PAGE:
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Oscillators, LFOs and EGs with bounds modulation
MUFF WIGGLER Forum Index -> Eurorack Modules Goto page 1, 2  Next [all]
Author Oscillators, LFOs and EGs with bounds modulation
pugix
Have you heard of bounds modulation? Bounds are the lower and upper limits of voltage excursions. A typical VCO has fixed bounds, often +/- 5 volts (10 volts peak-to-peak). The peak is a boundary. Similar for envelope generators, which typically have unipolar output from zero to some (usually fixed) upper bound.

Peter Blasser designed 'bounds modulation' into his Eurorack VCOs, Denum and Fourses. These triangle oscillators let you modulate the bounds. With Denum you can only modulate both bounds at once, but with Fourses, each oscillator has CV inputs for both upper and lower bounds. At audio rate bounds modulation, the Denum changes both amplitude and frequency at the same time.

I've discovered a different type of bounds modulation on the Starling Via META module. The META has Oscillator, EG, and LFO modes (among others). What makes META unique to me is that the upper and lower bounds have CV input, as well as knobs for manual setting, attenuation, etc.. But, contrary to the Blasser designs, modulating the bounds doesn't change the frequency, but only the amplitude. AM over your oscillator is like having a VCA or ring modulator patched after it. With the META, the approach is reversed. The bounds of the output itself can be modulated independently.

I'm wondering if there are other (mainly Eurorack) modules that have independent CV over upper and lower bounds. Just including a VCA on the output doesn't do it, because both bounds are equally affected by a VCA.

Also, I'm wondering if bounds modulation in general offers any really new spectral dynamic possibilities, or whether it's just a different approach to what can be done using standard modular patches.

Thanks,
authorless
I don't have either module so I don't know for sure. It sounds like either attenuation and offset or min/max.
Navs
^ that was my thought too: using a min/max as a voltage limiter.

https://navsmodularlab.blogspot.com/2011/08/patch-tips16-analogue-logi c.html

The effect sounds like clipping; maybe that's another method you could use.
mosorensen
The (quickly discontinued) Erica Synths Pico random module, called "Mask", also has this kind of bound adjustment. It is an unfamiliar concept, and I am unsure how to patch with it and how useful it is in practice.
peripatitis
a half wave rectifier and two vca's should do the work. no?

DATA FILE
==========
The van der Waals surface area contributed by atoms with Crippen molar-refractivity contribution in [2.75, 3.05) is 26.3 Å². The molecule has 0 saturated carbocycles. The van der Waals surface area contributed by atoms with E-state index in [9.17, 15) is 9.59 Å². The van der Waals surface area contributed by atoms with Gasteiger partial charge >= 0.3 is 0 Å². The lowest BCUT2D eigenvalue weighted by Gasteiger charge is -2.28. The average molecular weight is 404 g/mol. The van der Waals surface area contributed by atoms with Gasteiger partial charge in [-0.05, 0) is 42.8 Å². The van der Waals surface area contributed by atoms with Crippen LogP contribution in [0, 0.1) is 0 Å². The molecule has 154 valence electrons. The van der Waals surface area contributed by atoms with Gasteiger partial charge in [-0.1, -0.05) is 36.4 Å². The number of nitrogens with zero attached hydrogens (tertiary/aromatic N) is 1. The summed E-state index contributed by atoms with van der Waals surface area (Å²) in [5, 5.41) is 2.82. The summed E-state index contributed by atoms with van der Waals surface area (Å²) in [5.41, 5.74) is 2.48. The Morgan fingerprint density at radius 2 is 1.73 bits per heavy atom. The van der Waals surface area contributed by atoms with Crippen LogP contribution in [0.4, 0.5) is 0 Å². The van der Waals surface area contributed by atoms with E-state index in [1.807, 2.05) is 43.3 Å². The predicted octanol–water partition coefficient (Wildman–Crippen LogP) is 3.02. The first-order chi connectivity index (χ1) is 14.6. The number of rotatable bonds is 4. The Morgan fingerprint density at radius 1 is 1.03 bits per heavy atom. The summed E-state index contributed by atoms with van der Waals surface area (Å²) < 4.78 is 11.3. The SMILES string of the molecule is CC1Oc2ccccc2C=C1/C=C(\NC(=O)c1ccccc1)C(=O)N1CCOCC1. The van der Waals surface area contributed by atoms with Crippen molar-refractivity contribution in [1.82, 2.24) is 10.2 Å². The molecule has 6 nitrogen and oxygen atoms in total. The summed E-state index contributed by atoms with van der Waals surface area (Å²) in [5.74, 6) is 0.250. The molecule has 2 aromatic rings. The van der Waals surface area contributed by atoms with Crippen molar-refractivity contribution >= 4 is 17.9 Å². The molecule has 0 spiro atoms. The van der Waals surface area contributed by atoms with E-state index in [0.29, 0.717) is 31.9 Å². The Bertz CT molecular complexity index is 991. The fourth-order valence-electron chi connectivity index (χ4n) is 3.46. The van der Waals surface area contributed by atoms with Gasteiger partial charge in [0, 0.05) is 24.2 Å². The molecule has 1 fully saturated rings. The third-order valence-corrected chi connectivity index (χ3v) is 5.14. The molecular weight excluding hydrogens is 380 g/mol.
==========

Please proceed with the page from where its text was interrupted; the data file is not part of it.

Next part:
dooj88
peripatitis wrote:
a half wave rectifier and two vca's should do the work. no?


aka, blinds.
pieter
dooj88 wrote:
peripatitis wrote:
a half wave rectifier and two vca's should do the work. no?


aka, blinds.


How does Blinds work as a halfwave rectifier?
pugix
Min/max doesn't change only bounds; it slices off the tops and bottoms of waveforms, changing their shape as well as the bounds.

Neither does rectification, which only removes negative going voltage, setting the lower bound to zero.

A simple VCA can reduce both bounds of any signal.

But what META can do is to take a signal going +/-5V and lower just the upper bound, say, so the signal becomes +4/-5V, or both bounds, so it can swing between -3V and +2V. All the while, if the signal is an audio oscillation, the pitch doesn't change. And the modulations can be other audio frequency waveforms. So here is a type of AM, it seems, that is like an asymmetrical VCA or ring modulator.

I'm excited to explore the sounds that I can get from using this type of modulation on the META, for which there doesn't seem to be an equivalent in any other module.

Check out this description of the cross-fader in Via.

https://starling.space/via/platform-info#crossfader
electricfence
What about this: Take the output of a VCO and mult it, and then run each copy into it's own bipolar VCA, adjusting the amplitude as desired. Then run each of those signals into a rectifier to remove the negative portion of the signal, and then invert one signal, and finally sum the two signals together. In that case, wouldn't the VCAs give you control over each boundary separately?
pugix
electricfence wrote:
What about this: Take the output of a VCO and mult it, and then run each copy into it's own bipolar VCA, adjusting the amplitude as desired. Then run each of those signals into a rectifier to remove the negative portion of the signal, and then invert one signal, and finally sum the two signals together. In that case, wouldn't the VCAs give you control over each boundary separately?


Take a look again at the Starling crossfader block diagram.

https://starling.space/via/platform-info#crossfader